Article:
6.6/10
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32 user 69 critic

Beautiful Boy (2010)

Trailer
1:57 | Trailer

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A married couple on the verge of separation are leveled by the news their 18-year-old son committed a mass shooting at his college, then took his own life.

Director:

3 wins & 3 nominations. See more awards »

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Cast

Cast overview, first billed only:
Logan South ... Young Sammy
... Kate
... Bill
... Sammy
... Harry
... Cooper
... Baby Shower Carl / Web Reporter Voice (as Gregory H. Alpert)
... Bonnie
... TV News Reporter (as Kelli Kirkland Powers)
... Radio Reporter Voice / Television Ranter
... Police Detective
... TV Reporter Voice
Michael Call ... TV Reporter Voice
... Eric
... Trish
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Storyline

Bill and Kate are in an emotionless marriage with their only son away at college. They knew he didn't sound happy but then comes the news that he was the mass murderer at his school killing 17 professors, fellow students and himself. They try to move on with their lives but they are held back by their own grief and the fact that the media and everyone around them view them as monsters. The more they fight it, they realize they only have each other. Written by napierslogs

Plot Summary | Add Synopsis

Taglines:

Everything seemed perfect. Everything would change. See more »

Genres:

Drama

Motion Picture Rating (MPAA)

Rated R for some language and a scene of sexuality | See all certifications »

Parents Guide:

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Details

Official Sites:

Official site

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|

Language:

Release Date:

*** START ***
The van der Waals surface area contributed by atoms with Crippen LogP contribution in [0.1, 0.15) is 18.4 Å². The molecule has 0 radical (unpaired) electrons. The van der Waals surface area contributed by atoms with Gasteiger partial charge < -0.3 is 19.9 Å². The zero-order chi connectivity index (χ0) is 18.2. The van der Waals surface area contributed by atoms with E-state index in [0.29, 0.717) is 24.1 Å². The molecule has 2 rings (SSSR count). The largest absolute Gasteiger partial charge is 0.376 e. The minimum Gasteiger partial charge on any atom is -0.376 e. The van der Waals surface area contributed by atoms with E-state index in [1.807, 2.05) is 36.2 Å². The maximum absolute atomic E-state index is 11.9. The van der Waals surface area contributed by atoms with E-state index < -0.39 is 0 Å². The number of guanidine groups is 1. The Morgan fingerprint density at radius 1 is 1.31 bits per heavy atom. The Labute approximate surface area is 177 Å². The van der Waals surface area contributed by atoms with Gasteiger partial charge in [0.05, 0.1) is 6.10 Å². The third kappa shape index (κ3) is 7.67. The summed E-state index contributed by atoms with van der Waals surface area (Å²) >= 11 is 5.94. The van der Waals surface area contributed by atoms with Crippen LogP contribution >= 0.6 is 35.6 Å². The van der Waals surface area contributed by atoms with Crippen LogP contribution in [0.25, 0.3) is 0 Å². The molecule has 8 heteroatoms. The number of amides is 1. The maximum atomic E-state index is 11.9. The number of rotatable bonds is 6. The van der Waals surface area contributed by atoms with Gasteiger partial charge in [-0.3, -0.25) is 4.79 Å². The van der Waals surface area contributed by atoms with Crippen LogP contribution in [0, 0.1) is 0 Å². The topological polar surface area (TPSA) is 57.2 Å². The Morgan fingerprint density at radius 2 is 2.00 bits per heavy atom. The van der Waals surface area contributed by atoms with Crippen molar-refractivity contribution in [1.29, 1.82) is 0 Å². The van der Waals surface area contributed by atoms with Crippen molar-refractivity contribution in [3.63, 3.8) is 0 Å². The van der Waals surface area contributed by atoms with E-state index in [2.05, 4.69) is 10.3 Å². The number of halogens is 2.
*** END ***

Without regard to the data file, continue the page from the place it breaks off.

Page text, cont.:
4 November 2011 (Brazil)  »

Also Known As:

A mi drága kisfiunk  »

Filming Locations:

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Box Office

Opening Weekend USA:

$16,162, 5 June 2011, Limited Release

Gross USA:

$77,247, 17 July 2011
See more on IMDbPro »

Company Credits

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Technical Specs

Runtime:

Sound Mix:

Color:

Aspect Ratio:

1.78 : 1
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Did You Know?

Goofs

When Kate exits the taxi after arriving at the cemetery, she shuts the car door and then we hear the sound of it closing. See more »

Connections

Featured in Ebert Presents: At the Movies: Episode #1.20 (2011) See more »

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User Reviews

 
early screening review
19 May 2011 | by See all my reviews

The words in the trailer give the perfect canvas to draw upon for the film. In a single moment your entire life can change. The hardest part of moving on is letting go, and finding the courage to forgive; to regret; and to love. To comfort those around us in times of need we often use words like hope, heal, trust, hurt, feel, and rebuild. However, it is the word "live" that is the most important. When the emotions of life have gotten the better of us, we forget how to live. This is a film about living. So rarely do you find such a beautiful debut film for a writer/director, but Shawn Ku has done just this with "Beautiful Boy". The decision to use distant camera shots that are then zoomed in provides a layer between the characters and the audience that works in this film as we are invading the private lives during their most difficult times.

The film follows the emotional journey of Bill (Michael Sheen) and wife Kate (Maria Bello) who are coping with the loss of their son from a college shooting incident. The blurred foreground as you peak through a window, or from another room in the house, to see and hear a conversation is perfect as their lives are forever going to be in a fish bowl. We all want to stare and look, but are afraid to get close and truly understand what they are experiencing. The film deals with a topic that is for the most part unfamiliar to all of us. We have seen the unfortunate tragedies of Thurston HS (1998), Columbine HS (1999), and Virginia Tech (2007). However, the emotions of the families are completely foreign.

The supporting roles are quietly powerful with Alan Tudyk (mostly known for his role of Steve the Pirate in "Dodgeball") as the brother of Kate, who defends his sister to his own wife when she is acting like "supermom" to her nephew. Then there is Meat Loaf as a hotel manager that says what we all are thinking. However, the best of the supporting cast might be Deidre Henry as the neighbor who quietly delivers the best performance. Her comforting hug to Kate is exactly what you in the audience might want to do.

read more of the review at moviequacks blogspot


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